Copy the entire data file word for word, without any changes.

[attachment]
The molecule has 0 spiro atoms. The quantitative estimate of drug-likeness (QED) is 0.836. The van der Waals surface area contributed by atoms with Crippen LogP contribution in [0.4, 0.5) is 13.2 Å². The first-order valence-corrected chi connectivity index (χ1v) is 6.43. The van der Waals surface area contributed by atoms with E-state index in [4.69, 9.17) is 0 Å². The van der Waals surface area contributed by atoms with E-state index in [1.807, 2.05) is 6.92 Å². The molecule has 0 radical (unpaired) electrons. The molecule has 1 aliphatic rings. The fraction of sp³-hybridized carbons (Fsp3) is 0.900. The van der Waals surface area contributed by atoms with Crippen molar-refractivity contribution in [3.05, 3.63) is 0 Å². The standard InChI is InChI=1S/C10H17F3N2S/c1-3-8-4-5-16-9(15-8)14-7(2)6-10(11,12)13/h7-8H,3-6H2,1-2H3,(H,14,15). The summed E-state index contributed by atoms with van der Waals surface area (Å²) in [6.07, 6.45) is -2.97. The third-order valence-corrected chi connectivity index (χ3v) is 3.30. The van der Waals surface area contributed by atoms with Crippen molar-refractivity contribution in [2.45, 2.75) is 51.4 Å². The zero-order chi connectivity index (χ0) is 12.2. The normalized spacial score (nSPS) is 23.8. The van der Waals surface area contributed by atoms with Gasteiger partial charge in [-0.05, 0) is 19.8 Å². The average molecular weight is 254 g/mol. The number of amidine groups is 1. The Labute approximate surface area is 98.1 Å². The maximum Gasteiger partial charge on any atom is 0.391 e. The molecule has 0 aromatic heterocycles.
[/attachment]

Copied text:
The molecule has 0 spiro atoms. The quantitative estimate of drug-likeness (QED) is 0.836. The van der Waals surface area contributed by atoms with Crippen LogP contribution in [0.4, 0.5) is 13.2 Å². The first-order valence-corrected chi connectivity index (χ1v) is 6.43. The van der Waals surface area contributed by atoms with E-state index in [4.69, 9.17) is 0 Å². The van der Waals surface area contributed by atoms with E-state index in [1.807, 2.05) is 6.92 Å². The molecule has 0 radical (unpaired) electrons. The molecule has 1 aliphatic rings. The fraction of sp³-hybridized carbons (Fsp3) is 0.900. The van der Waals surface area contributed by atoms with Crippen molar-refractivity contribution in [3.05, 3.63) is 0 Å². The standard InChI is InChI=1S/C10H17F3N2S/c1-3-8-4-5-16-9(15-8)14-7(2)6-10(11,12)13/h7-8H,3-6H2,1-2H3,(H,14,15). The summed E-state index contributed by atoms with van der Waals surface area (Å²) in [6.07, 6.45) is -2.97. The third-order valence-corrected chi connectivity index (χ3v) is 3.30. The van der Waals surface area contributed by atoms with Crippen molar-refractivity contribution in [2.45, 2.75) is 51.4 Å². The zero-order chi connectivity index (χ0) is 12.2. The normalized spacial score (nSPS) is 23.8. The van der Waals surface area contributed by atoms with Gasteiger partial charge in [-0.05, 0) is 19.8 Å². The average molecular weight is 254 g/mol. The number of amidine groups is 1. The Labute approximate surface area is 98.1 Å². The maximum Gasteiger partial charge on any atom is 0.391 e. The molecule has 0 aromatic heterocycles.